According to Maziriri`s literature review this individual states that behaviour occurs either for the specific or in the situation of a group (Yakup & Jablonsk, 2012: 61). Consumer buying behaviour can be defined as the study of individuals, teams or organisations and the process they use to choose, secure, use and get rid of products, services, activities, or ideas to gratify needs and the impact the particular processes have on consumers and the contemporary society. According to Rani (2014: 52), consumer buying behaviour is the decision techniques and acts of ultimate consumers involved with buying and using products. According to Sharma and Garg (2015: 1016), quite a few factors such as social, personal, cultural and psychological, can influence the buying behaviour of consumers. Most of these factors are unrestrainable and beyond the hands of marketers nonetheless, they have to be considered while trying to understand the complex behaviour of the consumers (Brosekhan & Velayutham 2013: 8). In the modern-day increasingly complex retail environment, an understanding of customers’ buying behaviour and their familiarity with products and services is critical for high-quality business decisions. A quantitative research approach was used for this research and a non-probability convenience sampling procedure was implemented in this study.

Visual elements of branding
Store design identifies the allocation of floor spaces and products and product grouping in the store environment (Lu & Seo 2015: 96). For example, impressive design features, such as multi-level atriums and curved escalators, have a regular effect on excitement and the desire to stay longer. In accordance with Beneke, Hayworth, Hobson and Mia (2012: 29), a well-configured store layout that is straightforward to navigate will reduce a shopper’s search time. The store layout also can be a strategy of differentiation, which gives more shopping experience to the customers (Berman & Evan 2007: 51). Sherawat, Widiyanesti and Siregar (2015: 1625) maintain that store structure can influence how long the customers stay in a store, how many products can be viewed through visible contact and route by which customers have to experience. Better designed designs are extremely important due to their strong impact on shopping atmosphere (Ijaz, Rhee, Lee & Alfian 2014: 312). Consequently, managers should boost a good store layout to increase the ease of the consumer (Sharma & Garg 2015: 1017). Moreover, Iqbal, Akhtar and Lodhi (2014: 34) are of the view that marketers should promote a good store design to maximise the simplicity of the consumer.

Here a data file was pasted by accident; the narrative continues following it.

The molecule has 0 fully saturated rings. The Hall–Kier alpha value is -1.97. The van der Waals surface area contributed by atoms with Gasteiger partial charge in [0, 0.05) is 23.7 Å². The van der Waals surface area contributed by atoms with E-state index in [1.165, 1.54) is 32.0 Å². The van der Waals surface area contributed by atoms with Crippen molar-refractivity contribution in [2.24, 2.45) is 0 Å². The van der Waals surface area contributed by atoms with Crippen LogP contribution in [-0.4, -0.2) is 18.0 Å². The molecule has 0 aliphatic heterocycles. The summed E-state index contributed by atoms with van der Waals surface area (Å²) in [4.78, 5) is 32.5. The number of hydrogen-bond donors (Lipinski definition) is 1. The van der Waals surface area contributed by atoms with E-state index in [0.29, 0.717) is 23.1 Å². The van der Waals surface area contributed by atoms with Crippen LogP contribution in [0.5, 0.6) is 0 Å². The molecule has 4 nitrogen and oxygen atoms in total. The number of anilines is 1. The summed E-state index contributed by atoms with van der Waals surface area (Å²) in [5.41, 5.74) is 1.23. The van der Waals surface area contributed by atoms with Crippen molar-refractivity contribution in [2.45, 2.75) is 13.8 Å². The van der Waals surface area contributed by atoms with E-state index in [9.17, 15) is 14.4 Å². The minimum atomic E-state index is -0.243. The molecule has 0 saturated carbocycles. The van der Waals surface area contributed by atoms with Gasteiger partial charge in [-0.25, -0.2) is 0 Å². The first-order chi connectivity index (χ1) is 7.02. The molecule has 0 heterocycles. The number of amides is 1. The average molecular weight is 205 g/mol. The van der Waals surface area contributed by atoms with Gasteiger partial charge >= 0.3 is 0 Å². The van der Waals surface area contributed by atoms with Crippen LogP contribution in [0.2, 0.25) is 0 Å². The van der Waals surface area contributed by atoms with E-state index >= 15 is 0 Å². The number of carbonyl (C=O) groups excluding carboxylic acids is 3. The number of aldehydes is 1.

According to Modig (2012: 1), advertising is defined as the activity or occupation of producing advertisements for commercial products or services in order to explain or draw attention to a product or service, service, or event in a public medium as a way to promote sales or attendance. Moriatry, Mitchell and Wells (2012: 55) illustrate advertising as a paid form of persuasive communication that uses mass and interactive media to reach a broad audience in order to hook up a discovered sponsor store with buyers and provide information about products.